education

UNC Centers

Kirk Ross posted some of his thoughts about the recent UNC system center closings. Here are some of his observations:

Although passed by consensus vote, during discussions Tuesday there was a split over the at least some recommendations including one tense exchange over the decision not to close Chapel Hill’s Center for Civil Rights, which is based at the law school.

BOG member Steven Long and Center for Civil Rights director Ted Shaw

BOG member Steven Long said the center was engaging in political activities and said the center’s engagement in school segregation cases in several North Carolina counties was wrong and damaging to the county budgets. Long said he did not think it was right for a part of the university to be engaged in legal actions against the state or local governments.

Economics of Education: What We Owe Our Children & Our Nation

"A panel of our local school district superintendents will discuss the impact of the NC budget on local schools at a public meeting at 7 pm on Tuesday, February 3, 2015.
Expert participants include: Dr. Del Burns, Orange County Interim Superintendent; Dr. Tom Forcella, Chapel Hill-Carrboro Superintendent; Dr. Derrick Jordan, Chatham Superintendent and Dr. Bert L'Homme, Durham Superintendent.

The League of Women Voters of Orange, Durham and Chatham and the North Carolina Central University (NCCU) School of Education are partnering to sponsor the meeting. Dr. Wynetta Lee, Dean of the School of Education at NCCU, will moderate the discussion, which will be held in the School of Education Auditorium in the H.M. Michaux Jr. building on the NCCU campus at 700 Cecil Street in Durham.

Parking is available in any of the campus lots after 5 pm, and elevator access is on the lower level of the building from the front parking lot."

Date: 

Tuesday, February 3, 2015 - 7:00pm

Location: 

School of Education Auditorium in the H.M. Michaux Jr. building on the NCCU campus at 700 Cecil Street in Durham

Recapping the County Commissioners' Budget Debate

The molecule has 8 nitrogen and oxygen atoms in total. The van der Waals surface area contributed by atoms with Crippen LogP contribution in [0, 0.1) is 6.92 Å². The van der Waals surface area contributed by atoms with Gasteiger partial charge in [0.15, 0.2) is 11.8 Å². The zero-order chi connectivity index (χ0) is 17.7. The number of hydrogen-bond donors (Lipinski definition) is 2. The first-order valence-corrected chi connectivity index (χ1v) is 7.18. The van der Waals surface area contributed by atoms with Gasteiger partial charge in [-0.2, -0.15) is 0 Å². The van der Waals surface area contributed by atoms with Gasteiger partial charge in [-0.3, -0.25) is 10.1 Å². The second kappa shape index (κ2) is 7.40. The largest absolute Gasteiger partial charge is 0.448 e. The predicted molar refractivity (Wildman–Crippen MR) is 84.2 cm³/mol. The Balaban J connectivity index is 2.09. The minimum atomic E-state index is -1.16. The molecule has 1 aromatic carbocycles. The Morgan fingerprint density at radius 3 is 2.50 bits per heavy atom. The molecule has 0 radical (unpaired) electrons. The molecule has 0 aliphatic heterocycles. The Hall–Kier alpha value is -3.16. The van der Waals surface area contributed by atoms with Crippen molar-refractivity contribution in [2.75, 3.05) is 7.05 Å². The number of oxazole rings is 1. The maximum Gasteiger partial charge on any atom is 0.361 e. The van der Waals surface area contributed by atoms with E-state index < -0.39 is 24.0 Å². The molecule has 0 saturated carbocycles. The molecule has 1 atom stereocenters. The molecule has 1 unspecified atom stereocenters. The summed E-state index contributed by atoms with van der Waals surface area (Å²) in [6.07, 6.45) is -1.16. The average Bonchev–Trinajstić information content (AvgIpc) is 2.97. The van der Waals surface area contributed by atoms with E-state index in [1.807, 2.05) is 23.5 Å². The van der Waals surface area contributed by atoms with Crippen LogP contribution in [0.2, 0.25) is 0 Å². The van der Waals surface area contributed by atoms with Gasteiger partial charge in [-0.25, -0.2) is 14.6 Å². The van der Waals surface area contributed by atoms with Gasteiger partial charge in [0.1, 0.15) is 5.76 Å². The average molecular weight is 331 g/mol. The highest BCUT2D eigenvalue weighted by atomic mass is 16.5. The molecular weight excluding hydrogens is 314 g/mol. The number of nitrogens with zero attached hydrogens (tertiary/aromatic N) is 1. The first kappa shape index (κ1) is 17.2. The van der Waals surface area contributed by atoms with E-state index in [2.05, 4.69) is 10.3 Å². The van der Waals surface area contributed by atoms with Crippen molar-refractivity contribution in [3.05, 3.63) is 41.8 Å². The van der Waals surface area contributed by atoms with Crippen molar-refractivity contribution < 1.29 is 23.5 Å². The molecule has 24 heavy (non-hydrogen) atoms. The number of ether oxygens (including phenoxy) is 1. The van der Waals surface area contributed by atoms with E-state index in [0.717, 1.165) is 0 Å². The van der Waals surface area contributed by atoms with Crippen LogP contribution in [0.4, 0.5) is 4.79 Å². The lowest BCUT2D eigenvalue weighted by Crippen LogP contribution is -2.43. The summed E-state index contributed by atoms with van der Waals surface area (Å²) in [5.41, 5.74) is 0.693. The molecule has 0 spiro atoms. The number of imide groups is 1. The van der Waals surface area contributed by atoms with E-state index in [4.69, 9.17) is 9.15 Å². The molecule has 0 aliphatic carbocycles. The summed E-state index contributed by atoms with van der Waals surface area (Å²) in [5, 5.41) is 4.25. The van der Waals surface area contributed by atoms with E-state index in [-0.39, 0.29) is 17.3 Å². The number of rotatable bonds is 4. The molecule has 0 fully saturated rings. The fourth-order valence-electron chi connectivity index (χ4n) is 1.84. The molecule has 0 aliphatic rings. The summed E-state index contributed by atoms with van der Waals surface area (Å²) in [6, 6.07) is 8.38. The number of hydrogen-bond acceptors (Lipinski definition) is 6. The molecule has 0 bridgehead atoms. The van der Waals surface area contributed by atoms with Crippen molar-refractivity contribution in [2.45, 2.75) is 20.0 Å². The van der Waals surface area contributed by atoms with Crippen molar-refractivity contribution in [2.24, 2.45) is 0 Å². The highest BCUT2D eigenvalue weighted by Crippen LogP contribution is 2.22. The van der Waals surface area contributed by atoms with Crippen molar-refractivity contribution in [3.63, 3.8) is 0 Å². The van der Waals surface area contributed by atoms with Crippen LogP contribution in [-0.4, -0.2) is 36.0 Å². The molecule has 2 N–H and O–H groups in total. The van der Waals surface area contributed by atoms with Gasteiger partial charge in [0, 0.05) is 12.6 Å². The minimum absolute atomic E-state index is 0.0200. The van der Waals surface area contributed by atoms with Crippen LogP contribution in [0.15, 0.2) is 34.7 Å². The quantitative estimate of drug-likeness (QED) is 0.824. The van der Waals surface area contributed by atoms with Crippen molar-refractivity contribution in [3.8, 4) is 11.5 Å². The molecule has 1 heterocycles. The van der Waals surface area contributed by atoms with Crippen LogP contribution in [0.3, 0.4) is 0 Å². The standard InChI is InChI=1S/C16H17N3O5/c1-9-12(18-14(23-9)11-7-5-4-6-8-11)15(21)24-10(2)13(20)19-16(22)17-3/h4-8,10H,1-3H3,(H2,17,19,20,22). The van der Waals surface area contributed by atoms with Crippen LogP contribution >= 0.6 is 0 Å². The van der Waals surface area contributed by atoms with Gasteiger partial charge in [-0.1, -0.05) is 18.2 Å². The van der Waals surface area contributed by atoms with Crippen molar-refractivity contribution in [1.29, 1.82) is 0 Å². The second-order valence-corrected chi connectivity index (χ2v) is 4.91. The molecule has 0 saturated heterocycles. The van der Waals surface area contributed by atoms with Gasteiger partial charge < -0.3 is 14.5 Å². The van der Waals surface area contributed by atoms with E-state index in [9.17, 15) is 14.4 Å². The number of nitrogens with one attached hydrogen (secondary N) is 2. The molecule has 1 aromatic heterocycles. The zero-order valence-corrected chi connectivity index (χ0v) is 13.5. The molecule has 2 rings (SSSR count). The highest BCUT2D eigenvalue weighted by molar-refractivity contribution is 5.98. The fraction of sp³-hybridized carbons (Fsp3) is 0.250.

Supporting Teachers

Last evening my son and I attended a forum at Culbreth Middle School about teacher pay. There were a number of panels. First teachers spoke (including one of my son's teachers from Carrboro High School). They shared stories about how hard it was to make it on teacher pay especially since their salaries have been frozen at the same pay scale step since 2007. State statistics show that an unusually high number of teachers are leaving for other states or are quitting the profession. High school and middle school students talked about their teachers and how sad it was that many of their teachers have decided to leave.  Aaron Nelson spoke for the local business community. He mentioned the positive impact a good school system has on the economy and that they support paying more for education. Finally the local superintendent, 3 state reps and 1 state senator spoke about the budgets and politics. A pleasant surprise was that one rep was a Republican from Guilford/ Greensboro who supports increased pay for all teachers.

Punishment and Policing In Our Schools Forum

This forum, organized by the Chapel Hill-Carrboro Citizens Advocating for Racial Equity and co-sponsored by the Community Education Collaborative, the Chapel Hill Town Council's Justice in Action Committee, and the UNC Center for Civil Rights, will feature Orange County Commissioner Mark Dorosin giving the keynote address. Orange County Public Defender James Williams will give opening and closing remarks, and a panel of experts and community will discuss school discipline laws and policies, policing, and their effects on students and families in the Chapel Hill-Carrboro City Schools and brainstorm possible solutions.

Date: 

Saturday, February 2, 2013 - 1:00pm to 4:00pm

Location: 

Carrboro Century Center

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